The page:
Over the years, Congress added new programs. President Lyndon B. Johnson's "War on Poverty" provided major non-cash benefits to AFDC recipients as well as to other needy persons. In 1964, Congress approved a food stamp program for all low-income households. The next year, Congress created Medicaid, a federal and state funded health-care system for the destitute elderly, disabled persons, and AFDC families. In 1974, during the Nixon presidency, Congress established the Supplemental Security Income (SSI) program to provide aid to the needy elderly, blind, and disabled. This program made up the last major component of the federal welfare system.
By 1994, more of the nation's needy families, elderly, and disabled received federal welfare than ever before. Aid to Families with Dependent Children alone supported more than 14 million children and their parents. By the 1990s, AFDC supported 15 percent of all U.S. children. In most cases, these children lived at home and were cared for by a single parent, usually the mother, who did not work. In August 1996, after 18 months of debate, Congress passed and President Clinton signed into law the Personal Responsibility and Work Opportunity Act. This welfare reform law ended 61 years of AFDC guaranteed cash assistance to every eligible poor family with children. The new law turned over to the states the authority to design their own welfare programs and to move recipients to work. Under the new law, the Temporary Assistance for Needy Families (TANF) program, funded by federal block grants and state money, replaced AFDC. States are given wide discretion in determining eligibility and the conditions under which families may receive public aid. But Congress tied a number of strict work requirements to the federal block grants:
· Adults receiving family cash-aid benefits must go to work within two years. States may exempt a parent with a child under 1 for no more than 12 months.
· States had to have 25 percent of their welfare caseloads at work in 1997 and 50 percent of their caseloads at work by 2002. States who fail to meet these requirements will lose 5 percent of their federal block grants.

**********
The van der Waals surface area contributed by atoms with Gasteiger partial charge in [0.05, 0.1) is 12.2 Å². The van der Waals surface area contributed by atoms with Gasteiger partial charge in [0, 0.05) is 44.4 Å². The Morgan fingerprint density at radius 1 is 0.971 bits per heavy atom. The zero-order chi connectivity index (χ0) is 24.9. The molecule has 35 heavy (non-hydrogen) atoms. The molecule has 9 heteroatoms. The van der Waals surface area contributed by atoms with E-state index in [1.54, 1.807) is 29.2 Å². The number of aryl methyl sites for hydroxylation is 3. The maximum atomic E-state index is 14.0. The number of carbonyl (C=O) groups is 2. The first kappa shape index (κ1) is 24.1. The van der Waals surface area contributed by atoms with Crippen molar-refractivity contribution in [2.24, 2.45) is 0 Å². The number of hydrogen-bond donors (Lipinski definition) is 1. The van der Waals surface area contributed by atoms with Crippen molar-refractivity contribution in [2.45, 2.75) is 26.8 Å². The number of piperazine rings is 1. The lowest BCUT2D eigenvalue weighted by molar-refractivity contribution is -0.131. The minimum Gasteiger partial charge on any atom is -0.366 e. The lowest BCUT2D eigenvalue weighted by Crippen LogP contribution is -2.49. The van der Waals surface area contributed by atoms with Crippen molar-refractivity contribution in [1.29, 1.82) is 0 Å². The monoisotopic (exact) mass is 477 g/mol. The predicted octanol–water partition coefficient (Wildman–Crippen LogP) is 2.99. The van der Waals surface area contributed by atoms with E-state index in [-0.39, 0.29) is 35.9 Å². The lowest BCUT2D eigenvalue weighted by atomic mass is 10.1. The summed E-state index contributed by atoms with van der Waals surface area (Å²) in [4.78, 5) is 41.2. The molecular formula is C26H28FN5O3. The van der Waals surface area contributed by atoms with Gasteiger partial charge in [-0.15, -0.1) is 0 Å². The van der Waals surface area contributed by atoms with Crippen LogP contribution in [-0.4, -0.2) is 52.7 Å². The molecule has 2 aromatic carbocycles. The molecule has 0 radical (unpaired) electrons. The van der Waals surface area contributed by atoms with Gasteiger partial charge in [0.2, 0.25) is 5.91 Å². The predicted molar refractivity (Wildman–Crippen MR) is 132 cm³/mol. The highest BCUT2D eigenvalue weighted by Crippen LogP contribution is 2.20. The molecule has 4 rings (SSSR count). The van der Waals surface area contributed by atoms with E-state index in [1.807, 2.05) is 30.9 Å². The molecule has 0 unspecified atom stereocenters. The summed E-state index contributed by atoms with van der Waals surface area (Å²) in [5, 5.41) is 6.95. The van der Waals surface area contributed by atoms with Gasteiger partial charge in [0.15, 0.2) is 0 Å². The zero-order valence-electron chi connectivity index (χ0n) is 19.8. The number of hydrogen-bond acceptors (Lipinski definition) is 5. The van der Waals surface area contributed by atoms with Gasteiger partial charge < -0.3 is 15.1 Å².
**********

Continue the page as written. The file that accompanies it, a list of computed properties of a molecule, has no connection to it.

· Each adult is limited to no more than five years of cash assistance during his or her lifetime. But states may exempt up to 20 percent of their caseloads from this limit.
A 1995 study by the Cato Institute revealed that the value of the total benefit package received by a typical welfare recipient averaged more than $17,000, ranging from a high of over $36,000 in Hawaii to a low of $11,500 in Mississippi. In 9 states welfare pays more than the average first-year salary for a teacher. In 29 states welfare pays more than the average starting salary for a secretary. In 47 states welfare pays more than a janitor makes. In the 6 states benefits exceed the entry-level salary for a computer programmer.
The next part of my paper will be the results of the ladies that I interviewed. The first lady I interviewed was Kimberly French. Kimberly is a mother of two, she did not complete her education, and her children fathers are absent in their life. My first question to Kim was “how long have you been receiving public assistance?” Kim responded 9 years (The same age as her oldest child). My next question was what type of assistance do you receive? Kim response was, “welfare checks, food vouchers, section 8, and whenever I work they pay for my kids after school care.” My next question was how many months in a year do you work? Kim said, “I work about four months out of a year”. Of course the next thing I want to know is why you are only working four months a year if you have two children to support. Kim response was “I can only find work in fast food places, and they do not pay enough.”
The next person I interviewed was Tamika Glad. Tamika situation is a little different than Kim’s. Tamika just turned 20 last month and she already has three children. Tamika’s mother was on welfare when Tamika and her sisters was younger, and her mother had her at the age of 15.I started by asking Tamika, what type of public assistance do you receive? Tamika responded by saying “welfare, wic, food stamps. My next question was what are you doing to better your life? Tamika said, “I plan on going to night school to get my GED, then I am going to go to college.” I asked what you do everyday. I wake and make the kids breakfast, then we mainly watch T.V. all day or go